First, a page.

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A HISTORY OF TILBURY - TILBURY HOSPITAL
East Tilbury

Research by John Tilbury of Nottingham

 
It appears that the poor's hospital of St. Mary, East Tilbury was founded by Geoffrey Fitz Peter, Earl of Essex sometime before he died in 1213.

In the last quarter of 1233 there was a lawsuit in which Henry de Kemeseck claimed the patronage of the Church at East Tilbury. John Fitz Geoffrey, a younger son of the Earl maintained that the church belonged to the hospital which his father had built on land which he had purchased from Clement de Monasterio. Clement was present at the hearing and said that Geoffrey had taken the land from him by force. It was admitted that the land on which the hospital stood belonged to the church, which in its turn, belonged to the ancestral fief of the earls at Pleshey. John lost his case and the patronage passed to Henry de Kemeseck.

At about the same time Geoffrey de Helyun granted to the hospital 8 shillings rent from land in Aveley. Henry de Kemeseck was a witness to the deed. In return the warden of the hospital was to pay Geoffrey one pound of wax each Easter to light the altar of St. Margaret in Tilbury church.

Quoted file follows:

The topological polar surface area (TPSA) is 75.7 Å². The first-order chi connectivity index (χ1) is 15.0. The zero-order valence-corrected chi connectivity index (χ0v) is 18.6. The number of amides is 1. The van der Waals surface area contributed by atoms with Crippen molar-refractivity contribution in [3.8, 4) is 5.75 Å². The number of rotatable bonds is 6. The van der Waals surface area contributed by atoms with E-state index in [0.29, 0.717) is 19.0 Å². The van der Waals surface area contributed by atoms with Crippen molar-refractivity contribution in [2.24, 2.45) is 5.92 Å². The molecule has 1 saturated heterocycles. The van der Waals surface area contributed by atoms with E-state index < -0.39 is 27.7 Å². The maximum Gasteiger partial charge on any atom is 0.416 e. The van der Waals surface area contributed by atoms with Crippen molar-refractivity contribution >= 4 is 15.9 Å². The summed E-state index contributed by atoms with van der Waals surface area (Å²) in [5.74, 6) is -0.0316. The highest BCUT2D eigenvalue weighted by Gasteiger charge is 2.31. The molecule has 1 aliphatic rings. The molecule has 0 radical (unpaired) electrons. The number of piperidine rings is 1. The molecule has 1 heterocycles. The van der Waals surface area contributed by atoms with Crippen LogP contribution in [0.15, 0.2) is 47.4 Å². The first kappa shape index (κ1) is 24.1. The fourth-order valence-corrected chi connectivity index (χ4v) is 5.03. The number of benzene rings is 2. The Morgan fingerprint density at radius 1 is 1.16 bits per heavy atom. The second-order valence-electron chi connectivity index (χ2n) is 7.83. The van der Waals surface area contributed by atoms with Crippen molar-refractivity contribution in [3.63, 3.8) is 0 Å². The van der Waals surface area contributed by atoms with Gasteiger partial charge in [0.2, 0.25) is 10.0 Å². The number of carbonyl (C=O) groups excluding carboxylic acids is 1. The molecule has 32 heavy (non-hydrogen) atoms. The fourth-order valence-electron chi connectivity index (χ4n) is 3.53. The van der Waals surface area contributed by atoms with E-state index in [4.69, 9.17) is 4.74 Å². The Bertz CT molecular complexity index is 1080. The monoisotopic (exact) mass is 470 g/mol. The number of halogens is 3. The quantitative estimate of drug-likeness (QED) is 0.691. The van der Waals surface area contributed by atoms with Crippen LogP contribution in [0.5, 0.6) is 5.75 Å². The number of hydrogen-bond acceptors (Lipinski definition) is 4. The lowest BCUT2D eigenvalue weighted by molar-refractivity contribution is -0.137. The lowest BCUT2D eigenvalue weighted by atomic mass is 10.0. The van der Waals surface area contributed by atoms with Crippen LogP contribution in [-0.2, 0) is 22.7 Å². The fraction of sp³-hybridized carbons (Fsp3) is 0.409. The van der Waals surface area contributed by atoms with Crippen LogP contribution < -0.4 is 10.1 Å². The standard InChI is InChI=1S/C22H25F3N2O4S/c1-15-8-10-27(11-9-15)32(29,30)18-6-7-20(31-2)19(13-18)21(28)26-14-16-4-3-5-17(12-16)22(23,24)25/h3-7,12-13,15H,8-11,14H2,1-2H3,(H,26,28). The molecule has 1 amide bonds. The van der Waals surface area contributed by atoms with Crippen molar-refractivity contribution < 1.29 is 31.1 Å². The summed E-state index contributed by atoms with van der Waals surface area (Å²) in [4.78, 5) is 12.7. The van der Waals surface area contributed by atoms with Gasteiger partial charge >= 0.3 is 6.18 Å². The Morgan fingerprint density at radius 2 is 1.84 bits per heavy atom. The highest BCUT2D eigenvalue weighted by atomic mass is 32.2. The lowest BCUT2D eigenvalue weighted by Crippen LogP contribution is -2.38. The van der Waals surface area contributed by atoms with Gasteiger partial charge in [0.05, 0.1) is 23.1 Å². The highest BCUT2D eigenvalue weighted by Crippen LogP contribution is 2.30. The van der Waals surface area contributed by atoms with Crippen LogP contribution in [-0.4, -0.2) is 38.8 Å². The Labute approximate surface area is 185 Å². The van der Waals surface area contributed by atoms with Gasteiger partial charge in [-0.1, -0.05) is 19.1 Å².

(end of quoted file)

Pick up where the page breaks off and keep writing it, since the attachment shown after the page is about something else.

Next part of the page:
In 1254 Simon de Dunton claimed 80 acres of marshland in 'Little' Tilbury from the master of the hospital of 'Great' Tilbury. The master said that he ought not to be involved because he was removable at the pleasure of John Fitz Geoffrey and held nothing except at the will of the said John.

Some time before 1297 the patronage of the hospital had passed back into the founder's family when it was held by a great-grandson of the founder, Richard Fitz John who died in 1297, passing the title to Joan la Botillere, one of his sisters.

At the end of the 14th century the hospital had become known as the chapel of St. Margaret and the patronage belonged to the earls of Ormond. It was said to have been a free chapel from time beyond human memory and to own land in Aveley, East and West Tilbury and in Mucking. James earl of Ormond granted it to Robert Crull in 1391.

In 1393 Robert Crull had ratification by the King of his estate as warden of the free chapel, otherwise called the hospital of East Tilbury in the diocese of London. Henry Fyfield occurs as warden in 1456.

After this little more is known, although it is possible that it reappears as the chapel of Stonehouse in East Tilbury which owned land in Aveley.
 

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